Disc\Wafer Switch for Battery Operated Device

Introduction: Disc\Wafer Switch for Battery Operated Device

One of my pet-peeves with electronic devices is when they do not come with an On/Off switch. In all my past situations I was able to add a switch in to the wiring of the device.

Well, this time I cannot access any wiring, at least not with enough room to cut, strip and solder in a switch. So I needed to figure out a way to add a switch. I know that often times, battery operated devices that come with batteries pre-installed will have a plastic or paper tab at one of the battery connection points. So this got me thinking if I could just somehow make that switchable. And with a little thought and tinkering I came up with this.

A piece of cardboard with metal duct tape on both side and wires connected to tape on each side of the piece of cardboard.

Please note that I needed this device to be switchable a day from now. When I have some time, I will head over to the electronic surplus store and see if I can find a PCB that I can make a disc out of. I also didn't have a hole punch this size, so I will also see if I can find a better way to cut the discs out.

This is my first time ever needing this and my first time making it, so there is plenty of room for improving the over design and build process.

Step 1: Create Your Cardboard and Metal Duct Tape Discs

Please see Step 6(Addendum) on how to create this disc using PCB material. I did this AFTER I wrote and published this Instructable, hence it is an addendum.Ultimately, this is probably what you would want to do, but making the disc from cardboard and metal duct tape might be cheaper and great for a proof-of-concept assembly.


For this project, I am building this for a size C battery. I wanted to make the disc as close to the same diameter as the battery so it wouldn't move around withing the battery compartment. You may need to adjust the size of the discs to accommodate the battery you are working with.

I found it easiest to cut a piece of cardboard and tape down to a square just big enough for the quarter to fit in, then holding the quarter and the material together, trim it down. For the metal tape, I trim a slight bit more from it so that it was slightly smaller than the cardboard disc. I didn't want to chance the edges being too close and coming in to contact with each other.

Step 2: Connect Wires.

On my first attempt at this, I tried to solder the wires. I don't know if it was the tape, or what, but I could not get the solder to secure the wire and tape together. So I just took a small piece of the metal tape and put it over the wires. I didn't take a good photo of it, but I did put some electrical tape between the two wires where they come off the edge of the disc to give them some more security.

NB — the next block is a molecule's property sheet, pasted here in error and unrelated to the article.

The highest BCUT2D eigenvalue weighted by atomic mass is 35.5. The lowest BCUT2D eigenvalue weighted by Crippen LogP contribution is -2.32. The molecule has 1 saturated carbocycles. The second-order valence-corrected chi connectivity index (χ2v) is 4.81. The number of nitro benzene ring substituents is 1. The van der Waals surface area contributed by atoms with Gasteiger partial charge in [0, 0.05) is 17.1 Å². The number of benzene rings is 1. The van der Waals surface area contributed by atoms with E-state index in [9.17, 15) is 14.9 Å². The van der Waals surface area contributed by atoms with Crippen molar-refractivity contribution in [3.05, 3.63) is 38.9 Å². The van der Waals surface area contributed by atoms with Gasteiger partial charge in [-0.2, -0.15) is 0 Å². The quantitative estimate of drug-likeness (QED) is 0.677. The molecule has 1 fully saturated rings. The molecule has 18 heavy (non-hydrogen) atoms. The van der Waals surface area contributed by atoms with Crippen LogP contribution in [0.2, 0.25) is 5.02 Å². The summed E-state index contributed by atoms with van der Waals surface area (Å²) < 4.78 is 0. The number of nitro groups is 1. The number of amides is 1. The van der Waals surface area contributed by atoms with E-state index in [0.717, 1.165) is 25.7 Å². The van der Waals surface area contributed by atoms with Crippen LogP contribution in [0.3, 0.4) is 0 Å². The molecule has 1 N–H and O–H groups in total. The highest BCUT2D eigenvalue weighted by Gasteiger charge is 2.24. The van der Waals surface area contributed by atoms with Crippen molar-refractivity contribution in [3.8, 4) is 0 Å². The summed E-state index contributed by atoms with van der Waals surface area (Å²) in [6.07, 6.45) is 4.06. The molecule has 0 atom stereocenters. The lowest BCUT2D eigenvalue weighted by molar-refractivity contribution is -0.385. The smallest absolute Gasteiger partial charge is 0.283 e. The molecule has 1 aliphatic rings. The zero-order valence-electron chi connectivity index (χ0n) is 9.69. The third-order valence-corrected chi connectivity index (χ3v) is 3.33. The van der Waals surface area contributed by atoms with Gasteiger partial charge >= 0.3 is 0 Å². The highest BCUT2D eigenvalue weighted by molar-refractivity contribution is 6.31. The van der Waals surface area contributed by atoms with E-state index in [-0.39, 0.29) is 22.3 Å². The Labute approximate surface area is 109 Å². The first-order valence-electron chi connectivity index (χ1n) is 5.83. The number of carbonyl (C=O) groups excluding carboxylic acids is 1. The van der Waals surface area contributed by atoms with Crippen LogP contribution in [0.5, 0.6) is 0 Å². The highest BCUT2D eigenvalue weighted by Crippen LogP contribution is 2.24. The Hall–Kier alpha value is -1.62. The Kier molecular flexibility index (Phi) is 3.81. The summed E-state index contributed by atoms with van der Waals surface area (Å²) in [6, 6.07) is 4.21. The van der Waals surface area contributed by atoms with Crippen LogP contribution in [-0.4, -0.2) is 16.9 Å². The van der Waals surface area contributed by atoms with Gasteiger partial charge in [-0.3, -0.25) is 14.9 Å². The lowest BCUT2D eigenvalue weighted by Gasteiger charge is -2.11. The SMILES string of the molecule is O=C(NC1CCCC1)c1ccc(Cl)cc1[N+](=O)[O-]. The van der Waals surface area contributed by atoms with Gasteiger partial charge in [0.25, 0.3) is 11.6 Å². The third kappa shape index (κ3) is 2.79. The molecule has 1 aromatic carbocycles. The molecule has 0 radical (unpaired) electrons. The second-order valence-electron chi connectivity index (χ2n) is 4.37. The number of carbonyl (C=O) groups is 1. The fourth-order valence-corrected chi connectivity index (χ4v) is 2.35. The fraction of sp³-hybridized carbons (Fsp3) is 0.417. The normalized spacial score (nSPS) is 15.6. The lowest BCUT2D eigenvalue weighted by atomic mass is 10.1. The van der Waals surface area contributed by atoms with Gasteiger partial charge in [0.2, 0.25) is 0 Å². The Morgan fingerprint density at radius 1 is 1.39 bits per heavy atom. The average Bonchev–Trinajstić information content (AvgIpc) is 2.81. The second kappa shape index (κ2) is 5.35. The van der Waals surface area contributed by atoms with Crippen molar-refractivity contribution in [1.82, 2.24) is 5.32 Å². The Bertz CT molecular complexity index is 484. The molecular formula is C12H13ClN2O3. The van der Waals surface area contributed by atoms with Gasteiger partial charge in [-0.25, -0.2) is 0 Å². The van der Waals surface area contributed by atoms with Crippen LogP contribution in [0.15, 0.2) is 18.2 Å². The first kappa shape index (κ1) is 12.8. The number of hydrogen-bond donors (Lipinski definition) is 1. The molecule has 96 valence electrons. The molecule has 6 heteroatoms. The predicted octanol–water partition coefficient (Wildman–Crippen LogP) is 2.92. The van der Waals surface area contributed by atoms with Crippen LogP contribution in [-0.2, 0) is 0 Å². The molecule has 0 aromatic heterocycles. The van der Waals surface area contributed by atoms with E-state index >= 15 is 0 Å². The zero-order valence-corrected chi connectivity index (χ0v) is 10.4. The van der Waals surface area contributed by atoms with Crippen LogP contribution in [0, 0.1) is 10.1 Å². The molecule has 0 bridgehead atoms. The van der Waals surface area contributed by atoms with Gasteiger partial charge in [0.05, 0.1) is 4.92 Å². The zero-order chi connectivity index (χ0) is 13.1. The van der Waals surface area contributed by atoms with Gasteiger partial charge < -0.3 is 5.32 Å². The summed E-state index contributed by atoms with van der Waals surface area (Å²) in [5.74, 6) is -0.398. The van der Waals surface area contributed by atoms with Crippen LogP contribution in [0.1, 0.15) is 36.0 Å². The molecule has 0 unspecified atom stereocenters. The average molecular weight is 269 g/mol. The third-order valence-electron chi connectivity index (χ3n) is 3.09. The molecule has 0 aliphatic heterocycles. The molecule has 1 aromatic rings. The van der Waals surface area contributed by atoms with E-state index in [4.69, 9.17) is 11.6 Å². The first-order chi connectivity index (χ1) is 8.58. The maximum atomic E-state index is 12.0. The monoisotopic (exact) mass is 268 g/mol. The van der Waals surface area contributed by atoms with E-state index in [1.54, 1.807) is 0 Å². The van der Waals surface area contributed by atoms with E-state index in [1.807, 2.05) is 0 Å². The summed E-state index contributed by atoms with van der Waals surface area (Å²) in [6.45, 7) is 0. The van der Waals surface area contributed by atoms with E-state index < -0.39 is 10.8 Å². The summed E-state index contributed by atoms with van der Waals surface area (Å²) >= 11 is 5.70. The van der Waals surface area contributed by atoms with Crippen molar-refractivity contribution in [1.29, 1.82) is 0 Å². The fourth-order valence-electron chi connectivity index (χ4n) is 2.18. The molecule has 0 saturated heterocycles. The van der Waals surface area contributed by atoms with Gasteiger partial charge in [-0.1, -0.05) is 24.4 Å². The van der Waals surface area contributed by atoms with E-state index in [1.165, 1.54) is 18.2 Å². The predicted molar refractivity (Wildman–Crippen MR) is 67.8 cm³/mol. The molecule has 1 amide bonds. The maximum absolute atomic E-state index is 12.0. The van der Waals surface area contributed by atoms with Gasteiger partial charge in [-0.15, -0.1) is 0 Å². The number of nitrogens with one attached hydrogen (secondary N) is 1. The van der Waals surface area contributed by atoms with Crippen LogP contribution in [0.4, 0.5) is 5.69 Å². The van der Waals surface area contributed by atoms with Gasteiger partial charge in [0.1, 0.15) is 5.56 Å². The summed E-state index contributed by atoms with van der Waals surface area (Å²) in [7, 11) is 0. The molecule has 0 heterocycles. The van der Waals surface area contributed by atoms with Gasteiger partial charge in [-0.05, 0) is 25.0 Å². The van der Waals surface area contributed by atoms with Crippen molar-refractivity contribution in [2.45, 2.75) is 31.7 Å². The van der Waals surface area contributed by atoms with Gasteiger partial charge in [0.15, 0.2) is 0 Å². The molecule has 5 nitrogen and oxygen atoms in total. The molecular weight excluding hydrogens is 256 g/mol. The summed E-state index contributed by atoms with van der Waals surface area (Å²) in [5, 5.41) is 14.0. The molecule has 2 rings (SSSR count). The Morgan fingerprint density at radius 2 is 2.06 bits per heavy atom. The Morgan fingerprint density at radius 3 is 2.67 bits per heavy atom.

Step 3: Drill a Whole in the Battery Compartment.

From this point forward, your situation will most likely be completely different than mine. But the rest of this Instructable should give you everything you need to know to adapt this switch to your project.

If your battery compartment closes like this one, you will need to drill a whole for the wires to come through. Also, when choosing where to place this disc, be sure to use one of the battery contacts that has the spring in it. This will allow for the connection to adapt to the thickness of the disc.

Step 4: Cut Out Space to Mount the Switch.

I used a Dremel tool. I started making the space slightly smaller than the switch, then slowly worked my way out, test fitting the switch frequently. Once the switch was in place, I drilled to holes for the mounting screws.

Step 5: Finished.

This is what my device looks like now. This is an automated hand sanitizer dispenser. It is used by our dog rescue but only during weekend adoption events. I didn't want the thing to be left on between events, and as you can see, the battery compartment has screws holding it together. It would be a pain to have to open it up before and after each event to install or remove batteries.

Step 6: Addendum: Making the Disc With PCB.

So I just happened to need to run an errand today that just happened to take me by the electronics surplus store. "Yes dear, it was just coincidence that I was at the electronics surplus store today. And No!, it didn't take me 2 hours to buy a single piece of PCB material. That only took 5 minutes. The other 1 hour and 55 minutes was looking around at all the stuff they have". LOL

OK, so this would be my preferred method for creating the disc part..

1. Find some PCB material, preferably scrap since it is usually much cheaper to buy.(Pics 1 & 2)

2. I used tin snips to cut the piece down to the rough size of a quarter.

3. Use a file or Dremel tool to round the piece out. I used vice grips to hold the quarter and PCB together , the trimmed around the quarter to make the final disc.

4. Unlike the metal duct tape, this time I was able to solder the wires directly to the disc.

5. Instead of using electrical tape to keep the wires apart, I used heat shrink tubing.

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    7 years ago

    as it is only for low voltage batteries you could cut the disc from a plastic milk bottle or similar


    Reply 7 years ago on Introduction

    Yes, any material could probably be used. I thought about using the plastic from a retail package. a.k.a. A Blister Pack

    Dustin Rogers
    Dustin Rogers

    7 years ago

    Nicely executed. I think this could be applied to a bunch of applications. I'm going to have to store this in my mental "solutions" file.


    7 years ago

    simple, but very practical. I agree, clever! thanks for posting it